Previous studies have shown that substrates of FBXW7 are usually phosphorylated by several kinases, such as casein kinase II (CK2), glycogen synthase kinase (GSK)3β, and cyclin-dependent kinases (CDK)s (31–33). We therefore sought to determine which kinase is responsible for fetuin-A phosphorylation. As shown in the Supplementary Fig. 3G, protein abundance of fetuin-A was dramatically increased in 293T cells treated with silmitasertib (CK2 inhibitor), but not SB216763 (GSK3β inhibitor), CGP74514A (CDK1 inhibitor), or PNU112455A (CDK2/5 inhibitor). In contrast, overexpression of CK2 reduced fetuin-A protein levels (Fig. 2H). Additionally, knockdown of CK2 by small interfering RNA dramatically blocked the FBXW7-induced protein degradation (Supplementary Fig. 3H). Finally, for determination of whether S305 and S309 are phosphorylated by CK2, 293T cells were transfected with WT fetuin-A or S305A/S309A mutant, along with CK2. Upon probing the fetuin-A immunoprecipitates with an anti-phosphoserine/threonine antibody, we observed that CK2-mediated phosphorylation of fetuin-A was greatly diminished when the S305 and S309 residues were mutated to alanine (Fig. 2I). Thus, these data implicate CK2 as responsible for fetuin-A phosphorylation and indicate that FBXW7-mediated degradation of fetuin-A is dependent on S305 and S309.
Liver-Specific Ablation of FBXW7 Disrupts Glucose Homeostasis
Next, we determined the role of an FBXW7–fetuin-A axis in vivo. First, we analyzed the expression levels of FBXW7 in obese mice. Although mRNA expression was unchanged (Supplementary Fig. 4A–C), FBXW7 protein levels were lower in the livers of both obese mice (ob/ob and HFD) and humans than in livers of the corresponding normal control subjects (Fig. 3A–C). Moreover, in human subjects, hepatic FBXW7 protein levels were negatively correlated with fasting plasma glucose and hemoglobin A1c (HbA1c) levels (Supplementary Fig. 5A and B).
A key prediction, based on the reduction of FBXW7 in the livers of obese mice, is that FBXW7 deficiency might promote insulin resistance. For testing of this, liver-specific FBXW7 knockout mice (FBXW7 LKO) were created by injection of adenovirus-expressing Cre recombinase into FBXW7-floxed mice through tail vein. Hepatic FBXW7 expression was found to be largely abolished, while FBXW7 expression in skeletal muscles (SKMs) and white adipose tissues (WAT) remained unaffected (Fig. 3D and E). As a result, liver-specific depletion of FBXW7 increased hepatic and plasma fetuin-A concentrations without any changes in its mRNA expression (Fig. 3F–H). FBXW7 LKO mice displayed higher blood glucose and insulin concentrations than the corresponding WT mice (Fig. 3I and J). Glucose tolerance test (GTT) and insulin tolerance test (ITT) also revealed that a significantly impaired whole-body insulin sensitivity occurred in FBXW7 LKO mice (Fig. 3K and L). Consistently, liver triglyceride contents and expression levels of proinflammatory cytokines in WAT were markedly increased in FBXW7 LKO mice (Supplementary Fig. 6A–C), and plasma levels of alanine transaminase (ALT) and aspartate transaminase (AST) were also significantly increased (data not shown). Body weight, food intake, locomotor activity, CO2 production and O2 consumption, and fat and lean mass were comparable between two groups of mice (Supplementary Fig. 6D–I).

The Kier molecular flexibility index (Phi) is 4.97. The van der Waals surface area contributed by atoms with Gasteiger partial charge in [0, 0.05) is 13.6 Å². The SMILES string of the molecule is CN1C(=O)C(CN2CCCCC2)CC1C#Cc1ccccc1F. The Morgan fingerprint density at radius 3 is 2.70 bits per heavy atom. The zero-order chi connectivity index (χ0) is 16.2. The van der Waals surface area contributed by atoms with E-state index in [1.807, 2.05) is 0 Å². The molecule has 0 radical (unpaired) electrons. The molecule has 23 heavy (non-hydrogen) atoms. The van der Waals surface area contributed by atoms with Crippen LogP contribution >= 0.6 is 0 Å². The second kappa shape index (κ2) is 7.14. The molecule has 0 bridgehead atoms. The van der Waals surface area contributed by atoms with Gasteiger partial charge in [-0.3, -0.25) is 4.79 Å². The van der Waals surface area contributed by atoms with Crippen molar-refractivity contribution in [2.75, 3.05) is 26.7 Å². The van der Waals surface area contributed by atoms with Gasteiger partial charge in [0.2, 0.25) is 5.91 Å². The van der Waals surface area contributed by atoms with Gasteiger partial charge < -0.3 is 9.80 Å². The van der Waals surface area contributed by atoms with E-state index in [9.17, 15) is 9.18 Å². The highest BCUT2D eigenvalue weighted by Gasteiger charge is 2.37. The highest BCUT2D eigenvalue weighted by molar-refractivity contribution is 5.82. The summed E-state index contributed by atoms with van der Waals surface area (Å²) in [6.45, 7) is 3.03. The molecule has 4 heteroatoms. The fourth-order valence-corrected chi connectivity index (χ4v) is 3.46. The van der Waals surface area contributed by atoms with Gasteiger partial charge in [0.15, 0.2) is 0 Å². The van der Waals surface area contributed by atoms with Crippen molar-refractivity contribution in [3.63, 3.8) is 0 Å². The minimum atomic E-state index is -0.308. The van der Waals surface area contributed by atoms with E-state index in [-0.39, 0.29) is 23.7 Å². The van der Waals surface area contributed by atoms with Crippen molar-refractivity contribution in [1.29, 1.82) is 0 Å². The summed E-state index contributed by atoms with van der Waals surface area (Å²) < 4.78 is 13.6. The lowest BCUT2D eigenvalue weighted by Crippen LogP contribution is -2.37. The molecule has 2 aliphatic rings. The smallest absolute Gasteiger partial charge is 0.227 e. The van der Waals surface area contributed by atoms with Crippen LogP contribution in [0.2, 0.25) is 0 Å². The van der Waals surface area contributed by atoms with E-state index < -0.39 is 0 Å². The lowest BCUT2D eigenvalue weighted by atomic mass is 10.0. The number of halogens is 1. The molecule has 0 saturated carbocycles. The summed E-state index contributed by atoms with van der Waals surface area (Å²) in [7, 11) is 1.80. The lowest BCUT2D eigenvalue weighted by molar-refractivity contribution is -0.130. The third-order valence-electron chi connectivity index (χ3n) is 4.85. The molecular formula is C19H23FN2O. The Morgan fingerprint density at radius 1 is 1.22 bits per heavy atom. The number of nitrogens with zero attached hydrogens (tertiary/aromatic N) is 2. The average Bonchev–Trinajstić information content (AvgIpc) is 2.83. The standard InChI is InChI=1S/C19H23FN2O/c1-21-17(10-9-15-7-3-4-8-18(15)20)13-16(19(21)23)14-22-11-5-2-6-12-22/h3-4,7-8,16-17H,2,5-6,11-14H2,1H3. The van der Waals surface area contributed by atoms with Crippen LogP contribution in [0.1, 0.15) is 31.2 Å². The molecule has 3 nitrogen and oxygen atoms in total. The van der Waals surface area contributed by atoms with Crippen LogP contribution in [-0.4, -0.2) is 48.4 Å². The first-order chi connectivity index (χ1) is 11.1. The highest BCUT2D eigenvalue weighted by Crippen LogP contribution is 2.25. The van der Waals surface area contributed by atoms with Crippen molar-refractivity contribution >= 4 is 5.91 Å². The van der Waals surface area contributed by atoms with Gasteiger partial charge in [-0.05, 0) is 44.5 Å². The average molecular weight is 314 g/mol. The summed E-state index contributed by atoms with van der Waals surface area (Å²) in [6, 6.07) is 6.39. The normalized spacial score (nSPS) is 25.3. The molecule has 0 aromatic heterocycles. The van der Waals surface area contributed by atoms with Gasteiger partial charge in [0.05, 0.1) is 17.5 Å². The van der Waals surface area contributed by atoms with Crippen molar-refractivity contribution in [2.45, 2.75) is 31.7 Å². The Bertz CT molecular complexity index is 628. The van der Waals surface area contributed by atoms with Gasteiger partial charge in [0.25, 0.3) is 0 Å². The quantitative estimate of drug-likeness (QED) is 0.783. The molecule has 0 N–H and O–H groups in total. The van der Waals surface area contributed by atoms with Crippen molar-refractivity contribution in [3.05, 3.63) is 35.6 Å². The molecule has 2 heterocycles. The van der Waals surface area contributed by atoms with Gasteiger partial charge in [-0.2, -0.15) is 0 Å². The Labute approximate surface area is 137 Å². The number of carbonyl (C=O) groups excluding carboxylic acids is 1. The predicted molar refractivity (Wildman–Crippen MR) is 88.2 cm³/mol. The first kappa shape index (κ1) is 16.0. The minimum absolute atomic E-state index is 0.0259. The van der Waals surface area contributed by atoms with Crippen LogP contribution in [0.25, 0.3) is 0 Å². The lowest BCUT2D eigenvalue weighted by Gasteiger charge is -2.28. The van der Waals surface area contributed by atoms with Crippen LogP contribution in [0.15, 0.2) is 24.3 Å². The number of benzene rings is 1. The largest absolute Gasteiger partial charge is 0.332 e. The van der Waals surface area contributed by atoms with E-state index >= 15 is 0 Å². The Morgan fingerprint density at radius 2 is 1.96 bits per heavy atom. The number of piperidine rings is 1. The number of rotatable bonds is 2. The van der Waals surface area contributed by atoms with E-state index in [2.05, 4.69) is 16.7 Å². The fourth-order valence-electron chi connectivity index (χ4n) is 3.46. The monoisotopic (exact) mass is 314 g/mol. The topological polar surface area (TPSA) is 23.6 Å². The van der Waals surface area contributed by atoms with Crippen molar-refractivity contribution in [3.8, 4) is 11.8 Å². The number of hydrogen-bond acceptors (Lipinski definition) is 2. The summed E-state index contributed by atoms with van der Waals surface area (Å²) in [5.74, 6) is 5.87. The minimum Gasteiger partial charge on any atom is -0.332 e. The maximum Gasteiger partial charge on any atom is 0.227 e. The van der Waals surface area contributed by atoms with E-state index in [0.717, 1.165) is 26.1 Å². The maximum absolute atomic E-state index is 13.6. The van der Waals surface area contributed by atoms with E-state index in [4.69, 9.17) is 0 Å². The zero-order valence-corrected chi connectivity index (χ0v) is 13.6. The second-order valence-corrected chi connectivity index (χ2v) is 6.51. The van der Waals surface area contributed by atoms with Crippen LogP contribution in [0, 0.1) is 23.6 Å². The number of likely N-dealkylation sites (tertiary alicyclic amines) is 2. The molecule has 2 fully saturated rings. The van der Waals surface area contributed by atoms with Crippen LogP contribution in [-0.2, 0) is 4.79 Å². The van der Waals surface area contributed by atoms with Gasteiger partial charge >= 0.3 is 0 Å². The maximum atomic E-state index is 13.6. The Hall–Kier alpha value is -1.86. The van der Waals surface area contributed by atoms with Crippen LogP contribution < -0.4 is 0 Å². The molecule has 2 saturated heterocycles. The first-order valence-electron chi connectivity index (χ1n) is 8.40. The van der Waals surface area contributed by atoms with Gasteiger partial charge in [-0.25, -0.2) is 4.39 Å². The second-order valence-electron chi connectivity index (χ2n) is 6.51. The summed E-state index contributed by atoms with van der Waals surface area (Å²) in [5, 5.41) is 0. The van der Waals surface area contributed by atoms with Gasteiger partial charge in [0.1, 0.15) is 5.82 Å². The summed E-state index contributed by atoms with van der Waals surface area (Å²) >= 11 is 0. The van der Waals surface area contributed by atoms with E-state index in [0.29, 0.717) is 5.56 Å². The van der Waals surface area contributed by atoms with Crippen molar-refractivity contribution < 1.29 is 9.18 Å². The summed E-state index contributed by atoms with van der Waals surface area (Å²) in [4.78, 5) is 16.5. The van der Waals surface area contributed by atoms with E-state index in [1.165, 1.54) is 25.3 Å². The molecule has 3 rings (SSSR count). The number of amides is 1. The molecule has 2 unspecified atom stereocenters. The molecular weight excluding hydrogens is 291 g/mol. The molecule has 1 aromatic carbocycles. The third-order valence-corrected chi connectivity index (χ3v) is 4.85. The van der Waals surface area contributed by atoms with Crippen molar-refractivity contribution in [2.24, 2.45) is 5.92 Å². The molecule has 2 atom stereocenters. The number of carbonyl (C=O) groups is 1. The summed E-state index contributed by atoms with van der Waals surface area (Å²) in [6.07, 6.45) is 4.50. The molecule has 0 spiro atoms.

Furthermore, to address whether the effects of FBXW7 depletion on glucose homeostasis are mainly mediated by increased fetuin-A levels, we injected the fetuin-A shRNA adenovirus into FBXW7 LKO mice to knock down fetuin-A expression (Fig. 3M). Our data showed that inactivation of endogenous fetuin-A expression reversed the FBXW7 deficiency–induced hyperglycemia, glucose intolerance, insulin resistance, and hepatic triglyceride accumulation (Fig. 3N–P and Supplementary Fig. 6J), suggesting that FBXW7 improves glucose metabolism by promoting fetuin-A degradation.
AAV-Mediated Expression of FBXW7 Prevents the Development of Insulin Resistance in High-Fat Diet–Challenged Mice
The above results suggest a protective role of FBXW7 in the regulation of glucose homeostasis. We thus investigated what effect upregulation of FBXW7 has in livers of obese mice using different experimental approaches. Firstly, we used AAV containing FBXW7 or GFP to overexpress FBXW7 in the livers of C57BL/6 mice. Those mice were then fed with an ND or HFD for 12 weeks (Supplementary Fig. 7A and B and Fig. 4A). Blood glucose and insulin levels were increased by HFD in GFP-treated mice compared with those in mice fed an ND (Fig. 4B and C). By contrast, there was no dramatic impairment in HFD mice expressing FBXW7 over the entire period (Fig. 4B and C). Results of GTT and ITT from the end of the 12-week period revealed a major improvement of insulin resistance in FBXW7-expressing mice (Fig. 4D and E). Additionally, hepatic triglyceride contents and plasma ALT and AST levels were significantly reduced (Supplementary Fig. 7C–E).
We next investigated whether fetuin-A levels were affected when FBXW7 was increased. As shown in Fig. 4F and G, plasma and hepatic concentrations of fetuin-A were higher with HFD treatment in GFP-injected mice compared with those in mice fed an ND. However, AAV-mediated expression of FBXW7 led to a significant reduction in fetuin-A protein contents (Fig. 4F and G), without any changes in the corresponding mRNA levels (Fig. 4H). Collectively, these observations suggested a potential role of FBXW7 to prevent the development of HFD-induced insulin resistance.